External validity of randomized controlled trials on Alzheimer's disease: The biases of frailty and biological aging

Marco Canevelli, Alessandro Trebbastoni, Federica Quarata, Fabrizia D'Antonio, Matteo Cesari, Carlo de Lena, Giuseppe Bruno

Research output: Contribution to journalArticlepeer-review


To date, the external validity of randomized controlled trials (RCTs) on Alzheimer's disease (AD) has been assessed only considering monodimensional variables. Nevertheless, looking at isolated and single characteristics cannot guarantee a sufficient level of appreciation of the AD patients' complexity. The only way to understand whether the two worlds (i.e., research and clinics) deal with the same type of patients is to adopt multidimensional approaches more holistically reflecting the biological age of the individual. In the present study, we compared measures of frailty/biological aging [assessed by a Frailty Index (FI)] of a sample of patients with AD resulted eligible and subsequently included in phase III RCTs compared to patients referring to the same clinical service, but not considered for inclusion. The "RCT sample" and the "real world sample" were found to be statistically similar for all the considered sociodemographic and clinical variables. Nevertheless, the "real world sample" was found to be significantly frailer compared to the "RCT sample," as indicated by higher FI scores [0.28 (SD 0.1) vs. 0.17 (SD 0.1); p < 0.001, respectively]. Moreover, when assessing the relationship between FI and age, we found that the correlation was almost null in the "RCT sample" (Spearman's r = 0.01; p = 0.98), while it was statistically significant in the "real world sample" (r = 0.49; p = 0.02). The application of too rigid designs may result in the poor representativeness of RCT samples. It may even imply the study of a condition biologically different from that observed in the "real world." The adoption of multidimensional measures capable to capture the individual's biological age may facilitate evaluating the external validity of clinical studies, implicitly improving the interpretation of the results and their translation in the clinical arena.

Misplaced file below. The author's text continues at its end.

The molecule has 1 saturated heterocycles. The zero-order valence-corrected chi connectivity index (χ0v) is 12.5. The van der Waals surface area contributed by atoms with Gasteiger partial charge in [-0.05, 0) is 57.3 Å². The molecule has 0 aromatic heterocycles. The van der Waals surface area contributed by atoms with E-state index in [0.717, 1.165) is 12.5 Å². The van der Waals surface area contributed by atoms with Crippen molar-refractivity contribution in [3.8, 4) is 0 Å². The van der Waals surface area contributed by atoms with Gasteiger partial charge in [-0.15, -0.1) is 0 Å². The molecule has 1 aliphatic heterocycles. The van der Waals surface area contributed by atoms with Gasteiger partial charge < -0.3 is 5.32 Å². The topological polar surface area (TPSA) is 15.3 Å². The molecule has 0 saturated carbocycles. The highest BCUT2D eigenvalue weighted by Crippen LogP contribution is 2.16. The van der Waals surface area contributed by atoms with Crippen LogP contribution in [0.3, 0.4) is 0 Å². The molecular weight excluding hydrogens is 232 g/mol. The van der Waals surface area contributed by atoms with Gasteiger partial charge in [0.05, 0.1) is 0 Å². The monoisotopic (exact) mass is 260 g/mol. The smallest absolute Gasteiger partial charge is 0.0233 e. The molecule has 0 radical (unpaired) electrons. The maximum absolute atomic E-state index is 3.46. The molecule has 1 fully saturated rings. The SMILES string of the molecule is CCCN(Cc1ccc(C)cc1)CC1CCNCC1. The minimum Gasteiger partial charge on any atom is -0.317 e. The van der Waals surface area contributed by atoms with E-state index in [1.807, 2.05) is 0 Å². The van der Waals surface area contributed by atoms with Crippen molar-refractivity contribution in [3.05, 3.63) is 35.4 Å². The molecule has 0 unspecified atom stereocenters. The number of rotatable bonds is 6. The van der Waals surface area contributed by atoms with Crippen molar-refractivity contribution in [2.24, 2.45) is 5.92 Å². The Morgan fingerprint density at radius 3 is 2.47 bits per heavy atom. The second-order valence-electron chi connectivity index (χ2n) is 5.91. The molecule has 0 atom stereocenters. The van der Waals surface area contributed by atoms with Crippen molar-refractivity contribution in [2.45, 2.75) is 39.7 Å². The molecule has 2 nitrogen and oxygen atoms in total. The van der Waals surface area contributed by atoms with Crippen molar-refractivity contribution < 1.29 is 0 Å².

Original languageEnglish
Article number628
JournalFrontiers in Neurology
Issue numberNOV
Publication statusPublished - Nov 27 2017


  • Aging
  • Alzheimer's disease
  • External validity
  • Frailty
  • Holistic approach
  • Randomized controlled trial

ASJC Scopus subject areas

  • Neurology
  • Clinical Neurology


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